Florida (25.6% Latino). Although homeownership rates among Florida counties range from 52% to 90% of households, fewer than 50% of Latinos own their own home. Latinos are among the worst 10% of counties for severe housing cost burden. In at least one county, 62% of workers commute more than 30 minutes.
New Mexico (48.8% Latino). More Latino children live in poverty and more Latino families are severely housing cost burdened than their white peers. Fewer Latino families own their own homes than white families.
Nevada (28.8% Latino). Although homeownership rates among Nevada counties range from 53% to 83% of households, fewer than half of Latinos own their own homes. Although across Nevada counties, severe housing cost burden ranges from 0% to 17% households, more than 17% of Latinos families are severely housing cost burdened.
Texas (39.4% Latino). Twice as many Latinos (26%) have poor or fair health than their white peers (13%). Across Texas counties, severe housing cost burden ranges from 2% to 24% of households, and Latinos are among the worst 10% of counties. Latinos are also among the worst 105 of counties for homeownership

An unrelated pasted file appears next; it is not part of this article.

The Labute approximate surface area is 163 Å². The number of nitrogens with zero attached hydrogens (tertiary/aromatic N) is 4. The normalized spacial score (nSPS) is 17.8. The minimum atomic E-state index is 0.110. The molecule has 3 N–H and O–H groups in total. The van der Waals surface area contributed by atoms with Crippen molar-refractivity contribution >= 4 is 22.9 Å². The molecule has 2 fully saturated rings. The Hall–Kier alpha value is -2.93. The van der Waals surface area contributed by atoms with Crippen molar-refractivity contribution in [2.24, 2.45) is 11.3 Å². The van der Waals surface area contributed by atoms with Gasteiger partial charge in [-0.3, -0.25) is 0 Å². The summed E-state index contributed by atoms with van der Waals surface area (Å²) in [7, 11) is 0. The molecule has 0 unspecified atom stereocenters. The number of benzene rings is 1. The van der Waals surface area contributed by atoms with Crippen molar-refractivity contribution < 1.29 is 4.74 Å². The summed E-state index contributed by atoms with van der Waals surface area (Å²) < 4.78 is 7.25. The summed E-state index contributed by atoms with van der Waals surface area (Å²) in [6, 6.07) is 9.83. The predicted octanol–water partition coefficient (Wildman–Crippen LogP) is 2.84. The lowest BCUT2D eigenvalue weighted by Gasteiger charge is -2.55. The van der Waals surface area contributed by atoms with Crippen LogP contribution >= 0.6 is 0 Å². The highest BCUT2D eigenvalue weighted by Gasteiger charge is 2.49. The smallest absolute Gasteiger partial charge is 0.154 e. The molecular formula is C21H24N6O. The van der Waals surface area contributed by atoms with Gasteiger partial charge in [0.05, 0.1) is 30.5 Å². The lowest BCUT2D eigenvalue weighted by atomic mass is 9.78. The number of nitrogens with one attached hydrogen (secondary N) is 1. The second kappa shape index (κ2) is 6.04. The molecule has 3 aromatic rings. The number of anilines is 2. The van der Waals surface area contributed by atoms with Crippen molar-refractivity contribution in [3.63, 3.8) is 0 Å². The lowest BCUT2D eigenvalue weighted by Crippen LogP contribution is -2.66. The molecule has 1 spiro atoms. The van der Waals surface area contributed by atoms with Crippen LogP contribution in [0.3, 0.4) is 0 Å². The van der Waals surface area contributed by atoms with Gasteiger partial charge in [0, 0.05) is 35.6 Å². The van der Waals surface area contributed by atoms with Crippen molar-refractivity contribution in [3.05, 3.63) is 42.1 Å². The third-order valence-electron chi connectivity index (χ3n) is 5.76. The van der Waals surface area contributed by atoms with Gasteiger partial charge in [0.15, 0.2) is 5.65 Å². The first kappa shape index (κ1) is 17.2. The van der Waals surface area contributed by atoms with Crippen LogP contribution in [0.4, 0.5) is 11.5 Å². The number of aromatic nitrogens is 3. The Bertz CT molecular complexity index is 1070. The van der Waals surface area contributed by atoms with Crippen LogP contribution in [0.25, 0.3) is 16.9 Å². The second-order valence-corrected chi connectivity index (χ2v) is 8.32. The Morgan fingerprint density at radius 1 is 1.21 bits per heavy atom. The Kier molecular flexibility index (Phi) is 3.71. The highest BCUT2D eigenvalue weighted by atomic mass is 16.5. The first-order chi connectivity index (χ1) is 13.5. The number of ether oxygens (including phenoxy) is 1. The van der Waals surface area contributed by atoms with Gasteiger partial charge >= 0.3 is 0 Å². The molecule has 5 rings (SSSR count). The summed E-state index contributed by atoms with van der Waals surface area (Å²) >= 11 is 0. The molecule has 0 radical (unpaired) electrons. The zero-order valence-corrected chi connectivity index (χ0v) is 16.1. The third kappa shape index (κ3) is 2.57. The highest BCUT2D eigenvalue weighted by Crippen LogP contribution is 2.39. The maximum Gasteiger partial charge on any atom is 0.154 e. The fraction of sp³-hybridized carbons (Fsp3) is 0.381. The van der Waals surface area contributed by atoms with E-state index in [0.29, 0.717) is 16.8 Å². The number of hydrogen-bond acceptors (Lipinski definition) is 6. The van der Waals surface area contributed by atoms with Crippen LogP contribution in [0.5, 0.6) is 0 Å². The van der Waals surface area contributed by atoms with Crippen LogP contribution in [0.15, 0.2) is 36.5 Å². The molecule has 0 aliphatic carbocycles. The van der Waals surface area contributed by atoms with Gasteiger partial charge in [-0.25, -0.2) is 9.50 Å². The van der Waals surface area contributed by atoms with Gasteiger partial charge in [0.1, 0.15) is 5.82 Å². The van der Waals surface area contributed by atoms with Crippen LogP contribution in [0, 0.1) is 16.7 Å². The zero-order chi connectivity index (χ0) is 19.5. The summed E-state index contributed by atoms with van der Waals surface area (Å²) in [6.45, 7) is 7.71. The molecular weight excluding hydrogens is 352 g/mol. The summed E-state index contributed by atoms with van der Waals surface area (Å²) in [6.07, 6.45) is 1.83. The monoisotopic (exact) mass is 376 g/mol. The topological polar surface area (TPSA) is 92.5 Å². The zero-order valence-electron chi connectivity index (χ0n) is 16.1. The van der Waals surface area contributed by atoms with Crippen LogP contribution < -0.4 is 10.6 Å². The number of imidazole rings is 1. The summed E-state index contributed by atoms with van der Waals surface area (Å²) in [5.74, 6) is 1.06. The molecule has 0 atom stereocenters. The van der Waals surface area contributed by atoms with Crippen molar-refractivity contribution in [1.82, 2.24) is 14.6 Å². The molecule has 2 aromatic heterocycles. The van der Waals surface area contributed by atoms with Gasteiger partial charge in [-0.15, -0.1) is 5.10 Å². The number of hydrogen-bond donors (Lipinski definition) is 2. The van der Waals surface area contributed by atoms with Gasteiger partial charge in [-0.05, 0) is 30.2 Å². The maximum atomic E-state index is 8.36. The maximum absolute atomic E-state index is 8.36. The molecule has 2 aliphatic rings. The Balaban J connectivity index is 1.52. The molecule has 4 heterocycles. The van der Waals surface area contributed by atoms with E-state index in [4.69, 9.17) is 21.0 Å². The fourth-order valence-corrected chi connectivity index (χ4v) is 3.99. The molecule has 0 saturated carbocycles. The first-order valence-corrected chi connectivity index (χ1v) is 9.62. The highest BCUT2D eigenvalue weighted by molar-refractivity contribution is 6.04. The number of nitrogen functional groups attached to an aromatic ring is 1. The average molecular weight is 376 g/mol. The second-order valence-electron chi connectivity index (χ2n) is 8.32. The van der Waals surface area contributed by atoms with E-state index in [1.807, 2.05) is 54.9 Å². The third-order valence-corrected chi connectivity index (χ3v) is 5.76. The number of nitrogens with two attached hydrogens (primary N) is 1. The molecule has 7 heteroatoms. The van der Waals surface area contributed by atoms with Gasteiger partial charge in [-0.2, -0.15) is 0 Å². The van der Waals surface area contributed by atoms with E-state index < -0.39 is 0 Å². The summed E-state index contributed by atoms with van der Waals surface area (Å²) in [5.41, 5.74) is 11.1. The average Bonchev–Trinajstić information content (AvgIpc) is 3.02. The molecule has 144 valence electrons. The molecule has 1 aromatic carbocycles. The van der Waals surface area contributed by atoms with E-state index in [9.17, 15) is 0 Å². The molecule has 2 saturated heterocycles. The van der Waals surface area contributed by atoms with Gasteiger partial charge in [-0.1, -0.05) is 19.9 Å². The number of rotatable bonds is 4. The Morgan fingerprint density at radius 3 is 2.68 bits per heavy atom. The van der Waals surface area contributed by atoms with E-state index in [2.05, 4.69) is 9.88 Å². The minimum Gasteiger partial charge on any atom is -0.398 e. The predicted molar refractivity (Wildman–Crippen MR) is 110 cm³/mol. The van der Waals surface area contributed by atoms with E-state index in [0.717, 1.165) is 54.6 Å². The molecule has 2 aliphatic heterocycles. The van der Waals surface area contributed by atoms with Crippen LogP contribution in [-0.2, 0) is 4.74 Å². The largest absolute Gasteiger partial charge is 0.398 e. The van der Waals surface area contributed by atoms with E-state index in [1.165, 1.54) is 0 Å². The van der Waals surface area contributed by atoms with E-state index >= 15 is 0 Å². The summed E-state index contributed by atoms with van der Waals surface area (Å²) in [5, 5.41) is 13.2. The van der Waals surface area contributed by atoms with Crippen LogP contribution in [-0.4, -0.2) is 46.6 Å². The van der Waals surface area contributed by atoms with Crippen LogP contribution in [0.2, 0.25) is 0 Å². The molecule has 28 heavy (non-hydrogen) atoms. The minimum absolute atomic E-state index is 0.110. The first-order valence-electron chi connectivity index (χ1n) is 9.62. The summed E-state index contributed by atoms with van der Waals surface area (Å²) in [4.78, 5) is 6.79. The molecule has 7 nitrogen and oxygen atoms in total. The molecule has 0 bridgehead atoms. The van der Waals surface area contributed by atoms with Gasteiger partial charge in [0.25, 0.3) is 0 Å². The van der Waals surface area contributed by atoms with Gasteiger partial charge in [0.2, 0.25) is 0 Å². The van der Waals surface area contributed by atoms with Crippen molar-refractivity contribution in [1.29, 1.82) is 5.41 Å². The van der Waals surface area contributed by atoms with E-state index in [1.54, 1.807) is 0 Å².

What Can You Do Now?
Search for your county. Snapshots also are available in Spanish. Select the “Español” button in the top right corner of your snapshot to change the language.
Download a state report.
Dig into the local data to better understand health in your community.
Implement strategies to create health equity—where everyone has a fair and just chance to lead the healthiest life possible.
Promote or advocate for strategies to create communities where everyone has a fair and just chance to lead the healthiest life possible. Check out What Works for Health, the rankings’ database of more than 400 evidence-informed strategies to support local changemakers.
For example, making communities more inclusive and connected through inclusive zoning, fair housing laws, and access to public transportation can improve economic and social wellbeing.
Tune in on Twitter for our #SaludTues Tweetchat to explore the County Health Rankings at 1 p.m. EST April 16, 2019. Register for the County Health Rankings and Roadmaps 101 webinar at 3 p.m. EST April 23, 2019.